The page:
Funeral Company Relationships

    There is a surprisingly complex web of relationships between groups operating in the funeral industry.  Below I finally tackle this topic and attempt to explain how the various companies interact with each other.

    To make things a little clearer I put together a diagram of which groups link up with each other.  As in who interacts with who.  Of course this diagram is not completely accurate as it is a simplification of complex dynamic relationships.  But it should give some idea of how things work to those with limited knowledge of the industry.

    There are two key points to this diagram:  firstly, I decided to include 'The Public' it to help make the graph relatable, even though this is not a company.  To illustrate not just which companies connect but how they relate to others and operate in the industry.  Secondly, I did not include celebrants, musicians, florists, religious leaders and so on, as this would make things too complex and messy.  Essentially all these things can fit alongside the 'Funeral Homes' group anyway.
Colour coded only to make things easier to see, colour, placement and size has no meaning.
    As you can see the funeral industry is really a complex web of interactions between different companies.  It is not so simple as one or two companies, and it is much more than the funeral service or the processing of the body.

The Public: Those using the funeral industry but not working or operating within it.  Such as mourners or those pre-arranging their funeral.  But it also includes the public who look at the industry, such as politicians and the media.  The public heavily interacts with funeral homes, often going through them to sort the medical side, cemetery and crematorium.  Generally the public only looks at funeral homes, cemeteries, crematoriums and the medical side.  Leaving the other groups largely overlooked by the public eye.

Funeral Homes: These are the companies who essentially organise and run funeral services.  This is the group most likely to interact with the public, but also the one which interacts with all the other groups in some way.

Cemeteries: These places mostly interact directly with funeral homes when it comes to organising a funeral.  However, cemeteries do have a connection to the public.  They are a place of much attention (like crematoriums) off the funeral.  Cemeteries are shown in the media quite often, and talked about and thought about.  There are well established perceptions of cemeteries.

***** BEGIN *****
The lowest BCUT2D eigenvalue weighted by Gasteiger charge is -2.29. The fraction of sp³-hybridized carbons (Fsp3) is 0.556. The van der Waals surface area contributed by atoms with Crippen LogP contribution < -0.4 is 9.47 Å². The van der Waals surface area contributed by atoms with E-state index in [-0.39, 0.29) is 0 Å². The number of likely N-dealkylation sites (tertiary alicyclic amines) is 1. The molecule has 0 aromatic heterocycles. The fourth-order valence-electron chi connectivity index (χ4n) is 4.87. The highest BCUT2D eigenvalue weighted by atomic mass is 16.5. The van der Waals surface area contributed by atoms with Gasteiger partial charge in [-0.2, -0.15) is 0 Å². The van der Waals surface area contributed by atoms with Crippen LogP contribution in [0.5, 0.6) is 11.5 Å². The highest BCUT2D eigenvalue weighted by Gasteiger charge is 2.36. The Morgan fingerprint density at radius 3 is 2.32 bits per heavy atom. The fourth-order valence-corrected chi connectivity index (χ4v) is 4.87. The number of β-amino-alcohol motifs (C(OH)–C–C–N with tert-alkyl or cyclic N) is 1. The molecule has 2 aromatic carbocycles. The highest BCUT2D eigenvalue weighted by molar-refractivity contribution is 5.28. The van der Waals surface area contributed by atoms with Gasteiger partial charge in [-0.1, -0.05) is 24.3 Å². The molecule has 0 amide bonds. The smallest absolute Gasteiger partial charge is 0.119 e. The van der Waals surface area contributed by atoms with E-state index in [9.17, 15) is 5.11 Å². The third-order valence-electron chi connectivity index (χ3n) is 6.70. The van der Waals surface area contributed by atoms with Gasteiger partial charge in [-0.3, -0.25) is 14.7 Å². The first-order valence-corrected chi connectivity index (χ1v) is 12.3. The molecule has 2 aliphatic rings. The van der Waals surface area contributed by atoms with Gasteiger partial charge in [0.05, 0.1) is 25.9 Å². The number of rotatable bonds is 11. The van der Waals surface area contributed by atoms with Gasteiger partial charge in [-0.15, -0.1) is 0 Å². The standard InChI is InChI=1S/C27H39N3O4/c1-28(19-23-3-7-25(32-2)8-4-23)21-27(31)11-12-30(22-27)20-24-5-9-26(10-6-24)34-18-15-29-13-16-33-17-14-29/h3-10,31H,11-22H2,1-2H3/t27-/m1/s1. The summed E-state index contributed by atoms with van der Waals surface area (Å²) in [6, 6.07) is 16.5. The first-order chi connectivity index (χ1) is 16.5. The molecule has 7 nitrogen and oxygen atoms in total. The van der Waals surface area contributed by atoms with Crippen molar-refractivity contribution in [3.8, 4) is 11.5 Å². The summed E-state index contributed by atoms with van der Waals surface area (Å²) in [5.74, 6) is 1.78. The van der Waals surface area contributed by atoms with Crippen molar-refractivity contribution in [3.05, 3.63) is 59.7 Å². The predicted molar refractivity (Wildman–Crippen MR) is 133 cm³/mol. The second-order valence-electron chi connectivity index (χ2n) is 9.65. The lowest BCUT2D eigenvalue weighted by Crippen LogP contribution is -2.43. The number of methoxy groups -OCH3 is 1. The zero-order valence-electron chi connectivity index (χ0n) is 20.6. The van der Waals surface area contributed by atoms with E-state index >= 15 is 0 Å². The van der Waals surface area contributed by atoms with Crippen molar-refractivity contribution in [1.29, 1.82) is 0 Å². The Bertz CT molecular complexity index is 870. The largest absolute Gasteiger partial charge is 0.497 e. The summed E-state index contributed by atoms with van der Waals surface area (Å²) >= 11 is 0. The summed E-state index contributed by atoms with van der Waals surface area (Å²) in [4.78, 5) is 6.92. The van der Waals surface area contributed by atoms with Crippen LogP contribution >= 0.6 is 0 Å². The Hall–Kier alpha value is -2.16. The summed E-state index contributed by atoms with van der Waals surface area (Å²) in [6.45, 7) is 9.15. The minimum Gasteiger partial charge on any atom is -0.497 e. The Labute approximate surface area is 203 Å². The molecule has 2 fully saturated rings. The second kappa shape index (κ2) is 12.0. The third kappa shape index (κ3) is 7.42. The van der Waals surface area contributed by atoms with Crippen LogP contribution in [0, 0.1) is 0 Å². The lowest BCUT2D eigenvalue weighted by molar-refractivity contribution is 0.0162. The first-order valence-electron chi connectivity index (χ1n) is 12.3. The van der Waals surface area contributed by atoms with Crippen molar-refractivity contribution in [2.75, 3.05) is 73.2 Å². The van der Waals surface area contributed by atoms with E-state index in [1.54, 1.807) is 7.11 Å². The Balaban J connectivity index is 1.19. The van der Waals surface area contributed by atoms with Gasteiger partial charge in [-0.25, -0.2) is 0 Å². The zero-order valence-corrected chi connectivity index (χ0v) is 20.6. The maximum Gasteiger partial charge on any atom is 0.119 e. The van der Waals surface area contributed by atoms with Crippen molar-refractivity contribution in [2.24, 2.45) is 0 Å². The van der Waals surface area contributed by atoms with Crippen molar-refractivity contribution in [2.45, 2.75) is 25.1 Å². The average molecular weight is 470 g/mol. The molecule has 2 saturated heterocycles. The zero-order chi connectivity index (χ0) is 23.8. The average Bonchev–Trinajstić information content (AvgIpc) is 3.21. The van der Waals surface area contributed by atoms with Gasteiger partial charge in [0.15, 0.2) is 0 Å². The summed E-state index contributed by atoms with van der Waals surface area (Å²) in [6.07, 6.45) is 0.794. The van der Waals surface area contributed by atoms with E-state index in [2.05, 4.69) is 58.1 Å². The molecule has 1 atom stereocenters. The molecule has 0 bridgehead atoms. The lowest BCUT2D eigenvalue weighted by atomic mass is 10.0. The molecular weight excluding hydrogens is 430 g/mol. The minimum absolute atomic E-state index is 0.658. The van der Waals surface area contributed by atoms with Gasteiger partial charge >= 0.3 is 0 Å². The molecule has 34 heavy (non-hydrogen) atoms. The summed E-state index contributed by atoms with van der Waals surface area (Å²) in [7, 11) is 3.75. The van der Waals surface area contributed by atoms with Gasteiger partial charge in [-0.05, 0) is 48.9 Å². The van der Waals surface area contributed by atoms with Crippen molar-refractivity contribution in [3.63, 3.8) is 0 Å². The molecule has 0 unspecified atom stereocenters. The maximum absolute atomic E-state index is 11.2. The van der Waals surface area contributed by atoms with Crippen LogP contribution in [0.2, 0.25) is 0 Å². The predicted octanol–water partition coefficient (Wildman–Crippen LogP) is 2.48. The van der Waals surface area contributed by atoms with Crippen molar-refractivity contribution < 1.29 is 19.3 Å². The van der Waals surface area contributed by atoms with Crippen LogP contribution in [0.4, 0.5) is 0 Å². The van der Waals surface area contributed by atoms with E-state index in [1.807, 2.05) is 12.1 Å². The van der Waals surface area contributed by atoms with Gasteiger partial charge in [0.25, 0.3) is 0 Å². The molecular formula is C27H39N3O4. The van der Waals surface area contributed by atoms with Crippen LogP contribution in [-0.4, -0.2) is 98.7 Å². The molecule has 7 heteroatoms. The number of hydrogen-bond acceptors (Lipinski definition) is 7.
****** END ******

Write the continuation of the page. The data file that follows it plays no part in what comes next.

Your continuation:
Crematoriums: Like cemeteries these places primarily interact with the funeral home on a direct level.  Although the public does have a strong relationship to these places.  Many have assumptions or notions of what these places are and what they involve.

Coffin Makers: Companies who manufacture or import coffins.  These companies do interact with the public, but it is rare.  So rare I decided to not include this link in the diagram.  For the most part these companies interact with funeral homes and other funeral suppliers.

Misc Suppliers: This group is made up of companies who support the funeral industry from the background.  Supplying and making products used by the industry behind the scenes.  From medical supplies such as stretchers and gloves to converting cars into hearses or transfer vehicles.

Transfer Companies: These are companies which specialise in transfers, doing the late night, long distance, police transfer and so on.  Some of these companies do other things, like also assist in the mortuary.  But for the most part they are transfer focused.  Transfer companies interact with crematoriums in that they sometimes do early deliveries to these places.  These companies also collect the deceased and paperwork from medical institutions (such as hospitals and nursing homes).  So although transfer companies are relatively overlooked by the public they are an important link for more than just the funeral home.

Medical Field: Many might not think of this as part of the funeral industry.  But it is actually a common and key part.  This group includes many aspects of the medical field who interact with the funeral industry.  From institutions such as hospitals and nursing homes to individuals such as doctors.  This group is a large part of where the person dies, and an incredibly important part of the paperwork process.  So it has a direct relevance in the transfer of the body and in the paperwork of the funeral.

    Groups are not so ridged as displayed in the diagram.   Some companies would fit into multiple groups at once, the best example of which is InvoCare.  This one company owns funeral homes, cemeteries, crematoriums, coffin makers, has dedicated transfer crews and so on.  Furthermore the relationships are two-way interactions, more complex than a simple line can demonstrate.

    Hopefully this post cleared up some of the questions about how different groups interact in the industry.  While things are not as simple as I describe them this should at least give a decent understanding.


1 comment:

  1. I emailed you, but I cannot get any of the pictures to load on your webpages. :( Thank you for the helpful information!


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